Under my byline

Publishing sentiments

Posted in Books by Rrishi on 6 December 2008


A meeting a few weeks ago with Arnaud Nourry was instructive. Nourry is the capo di tutti i capi of Hachette, the second-biggest trade publisher (that is, the kind of publisher whose books you will find in retail bookshops) in the world. The French-owned Hachette is the last major international publisher to set up shop in India, and Nourry was here for the official launch. The UK’s Pearson, German-owned Random House and Rupert Murdoch’s HarperCollins have either been here for ages or have set up operations in the last few years.

This migration to India by the most powerful actors in publishing is not surprising. Major English-language publishers here say they are achieving 20-25 per cent annual sales growth rates. Of course they’re starting from a low base, but nevertheless such numbers are a delight to Western publishing executives used to flat or anaemic growth in the saturated markets of Western Europe and North America.

It also comes at the end of a decade that has thoroughly shaken up the world of book-making. To take just one perspective: the idealised publisher, a fairly small and not terribly adventurous firm devoted to bringing out good books at good quality with careful attention, has not yet vanished but it’s certainly endangered. Instead, consolidation and conglomeration have created multinational behemoths in search of economies of scale, access to new markets and better bargaining positions in the marketplace (especially vis-à-vis booksellers, which have themselves been undergoing major consolidation). And this is not even to mention technology, computers, Internet, digitisation, outsourcing, Google…

Hachette is one of the new monsters. Its parent company is the French defence giant Lagardère (apparently they make missiles), but the Lagardère heir has been working to tilt the balance of the group towards what he sees as its future: media. And Hachette is part of this strategy. Hachette has been buying access to English-language markets since the mid-1990s, with major recent acquisitions in the UK (Hodder Headline, for example), USA (Time Warner books) and elsewhere. In India there was nothing to buy, so like the others Hachette set up a subsidiary, hiring Penguin India’s former head Thomas Abraham to head it.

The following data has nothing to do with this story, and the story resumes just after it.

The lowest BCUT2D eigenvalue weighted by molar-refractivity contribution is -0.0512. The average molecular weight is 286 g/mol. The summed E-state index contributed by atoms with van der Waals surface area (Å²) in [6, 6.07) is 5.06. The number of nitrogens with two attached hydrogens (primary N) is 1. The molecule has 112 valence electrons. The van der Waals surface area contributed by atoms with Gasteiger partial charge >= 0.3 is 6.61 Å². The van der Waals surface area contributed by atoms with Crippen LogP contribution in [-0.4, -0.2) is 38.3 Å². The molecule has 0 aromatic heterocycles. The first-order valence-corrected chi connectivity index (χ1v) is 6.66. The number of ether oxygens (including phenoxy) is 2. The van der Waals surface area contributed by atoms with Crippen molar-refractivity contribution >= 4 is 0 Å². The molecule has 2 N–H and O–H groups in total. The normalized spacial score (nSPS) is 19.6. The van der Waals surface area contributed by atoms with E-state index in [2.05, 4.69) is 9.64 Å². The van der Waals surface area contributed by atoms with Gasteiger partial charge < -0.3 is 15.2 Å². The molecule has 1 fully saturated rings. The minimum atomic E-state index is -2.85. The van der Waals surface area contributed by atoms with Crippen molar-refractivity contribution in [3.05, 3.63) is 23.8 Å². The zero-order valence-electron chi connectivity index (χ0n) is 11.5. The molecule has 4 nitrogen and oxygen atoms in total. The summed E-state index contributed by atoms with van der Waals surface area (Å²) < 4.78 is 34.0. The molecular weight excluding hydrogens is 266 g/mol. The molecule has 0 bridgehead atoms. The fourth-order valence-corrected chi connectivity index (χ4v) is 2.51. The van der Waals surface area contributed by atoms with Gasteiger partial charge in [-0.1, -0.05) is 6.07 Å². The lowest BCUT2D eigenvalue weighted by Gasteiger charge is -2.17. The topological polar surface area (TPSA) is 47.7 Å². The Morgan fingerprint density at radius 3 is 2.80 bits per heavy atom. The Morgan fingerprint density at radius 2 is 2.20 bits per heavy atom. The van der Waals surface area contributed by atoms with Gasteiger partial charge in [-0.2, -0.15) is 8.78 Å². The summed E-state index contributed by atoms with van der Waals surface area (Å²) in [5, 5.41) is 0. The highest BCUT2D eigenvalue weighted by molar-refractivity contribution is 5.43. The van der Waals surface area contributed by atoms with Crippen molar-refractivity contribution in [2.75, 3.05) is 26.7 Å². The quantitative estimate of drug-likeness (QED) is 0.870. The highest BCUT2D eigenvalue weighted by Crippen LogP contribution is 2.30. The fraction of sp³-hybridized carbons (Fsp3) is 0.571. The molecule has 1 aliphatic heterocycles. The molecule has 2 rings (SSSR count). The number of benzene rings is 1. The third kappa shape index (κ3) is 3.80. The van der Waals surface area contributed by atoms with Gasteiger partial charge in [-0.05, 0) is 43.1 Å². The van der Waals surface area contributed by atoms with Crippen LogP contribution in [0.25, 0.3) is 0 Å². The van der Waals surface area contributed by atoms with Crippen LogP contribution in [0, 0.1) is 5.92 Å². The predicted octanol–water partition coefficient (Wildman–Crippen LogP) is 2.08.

The takeover experience has been mixed for quite a few smaller publishers and imprints. After the Bertelsmann group bought Random House in the USA, for example, change at the top and what some call micromanagement by the new German chief executive have severely curtailed the independence of the heads of individual subsidiaries and fuelled fear and resentment.

Not so Hachette, and Nourry’s satraps seem to be thanking their stars. Hachette’s subsidiaries still function as independent units, pretty much as they did before Hachette bought them. And yet the group as a whole is showing impressive revenue growth. Why?

Well, Nourry’s French. The French books market is far less driven by bestsellers and celebrity blockbusters. What Nourry calls the “mid-list”, the niche or run-of-the-mill books of which perhaps 1,500 copies each are printed, is robust and solvent, with France’s network of independent small booksellers and rules against aggressive retailer discounting. Nourry believes in “small teams of motivated people dedicated to their authors and to passion”. Dedicated to passion?

Big advances are supposed to secure bestsellers and a cascade of money. But Nourry says that while bestsellers are good for business, they are from “cultural and other perspectives not very good. They won’t last in the history of publishing as a key book.”

These are peculiar and reassuring sentiments in a publishing tycoon. Others talk mainly about the market (including Thomas Abraham, who also knows his books) or major releases, but Nourry talks about the kind of book and the kind of people and environment he wants. I can’t wait for the Indian market to grow big enough (it’s certainly complicated enough) for it to test Nourry’s sentiments.


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